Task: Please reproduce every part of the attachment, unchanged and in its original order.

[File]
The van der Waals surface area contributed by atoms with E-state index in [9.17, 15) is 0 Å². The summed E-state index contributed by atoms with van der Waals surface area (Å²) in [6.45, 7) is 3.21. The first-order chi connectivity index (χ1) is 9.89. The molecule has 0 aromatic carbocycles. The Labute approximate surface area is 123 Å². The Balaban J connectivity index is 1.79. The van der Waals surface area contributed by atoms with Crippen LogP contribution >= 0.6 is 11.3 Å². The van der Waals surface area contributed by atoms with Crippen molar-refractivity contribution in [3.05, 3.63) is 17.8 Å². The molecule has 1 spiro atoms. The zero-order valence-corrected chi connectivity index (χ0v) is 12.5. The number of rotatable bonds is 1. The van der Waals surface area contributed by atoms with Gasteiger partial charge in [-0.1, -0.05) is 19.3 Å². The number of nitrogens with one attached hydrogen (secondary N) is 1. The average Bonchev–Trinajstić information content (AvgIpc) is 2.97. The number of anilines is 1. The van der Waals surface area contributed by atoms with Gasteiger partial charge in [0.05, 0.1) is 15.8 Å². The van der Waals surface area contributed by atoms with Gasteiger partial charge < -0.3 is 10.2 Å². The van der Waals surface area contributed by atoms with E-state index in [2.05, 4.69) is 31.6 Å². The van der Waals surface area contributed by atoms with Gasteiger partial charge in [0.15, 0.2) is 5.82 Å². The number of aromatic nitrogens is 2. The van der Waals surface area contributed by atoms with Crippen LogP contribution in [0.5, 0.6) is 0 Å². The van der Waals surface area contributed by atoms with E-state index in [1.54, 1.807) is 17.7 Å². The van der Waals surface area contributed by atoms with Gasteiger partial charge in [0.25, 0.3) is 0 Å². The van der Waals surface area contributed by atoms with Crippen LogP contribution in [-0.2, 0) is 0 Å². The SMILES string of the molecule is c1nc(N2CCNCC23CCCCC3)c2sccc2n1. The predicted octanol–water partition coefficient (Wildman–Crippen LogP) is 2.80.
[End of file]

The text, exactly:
The van der Waals surface area contributed by atoms with E-state index in [9.17, 15) is 0 Å². The summed E-state index contributed by atoms with van der Waals surface area (Å²) in [6.45, 7) is 3.21. The first-order chi connectivity index (χ1) is 9.89. The molecule has 0 aromatic carbocycles. The Labute approximate surface area is 123 Å². The Balaban J connectivity index is 1.79. The van der Waals surface area contributed by atoms with Crippen LogP contribution >= 0.6 is 11.3 Å². The van der Waals surface area contributed by atoms with Crippen molar-refractivity contribution in [3.05, 3.63) is 17.8 Å². The molecule has 1 spiro atoms. The zero-order valence-corrected chi connectivity index (χ0v) is 12.5. The number of rotatable bonds is 1. The van der Waals surface area contributed by atoms with Gasteiger partial charge in [-0.1, -0.05) is 19.3 Å². The number of nitrogens with one attached hydrogen (secondary N) is 1. The average Bonchev–Trinajstić information content (AvgIpc) is 2.97. The number of anilines is 1. The van der Waals surface area contributed by atoms with Gasteiger partial charge in [0.05, 0.1) is 15.8 Å². The van der Waals surface area contributed by atoms with Gasteiger partial charge < -0.3 is 10.2 Å². The van der Waals surface area contributed by atoms with E-state index in [2.05, 4.69) is 31.6 Å². The van der Waals surface area contributed by atoms with Gasteiger partial charge in [0.15, 0.2) is 5.82 Å². The number of aromatic nitrogens is 2. The van der Waals surface area contributed by atoms with Crippen LogP contribution in [0.5, 0.6) is 0 Å². The van der Waals surface area contributed by atoms with E-state index in [1.54, 1.807) is 17.7 Å². The van der Waals surface area contributed by atoms with Gasteiger partial charge in [0.25, 0.3) is 0 Å². The van der Waals surface area contributed by atoms with Crippen LogP contribution in [-0.2, 0) is 0 Å². The SMILES string of the molecule is c1nc(N2CCNCC23CCCCC3)c2sccc2n1. The predicted octanol–water partition coefficient (Wildman–Crippen LogP) is 2.80.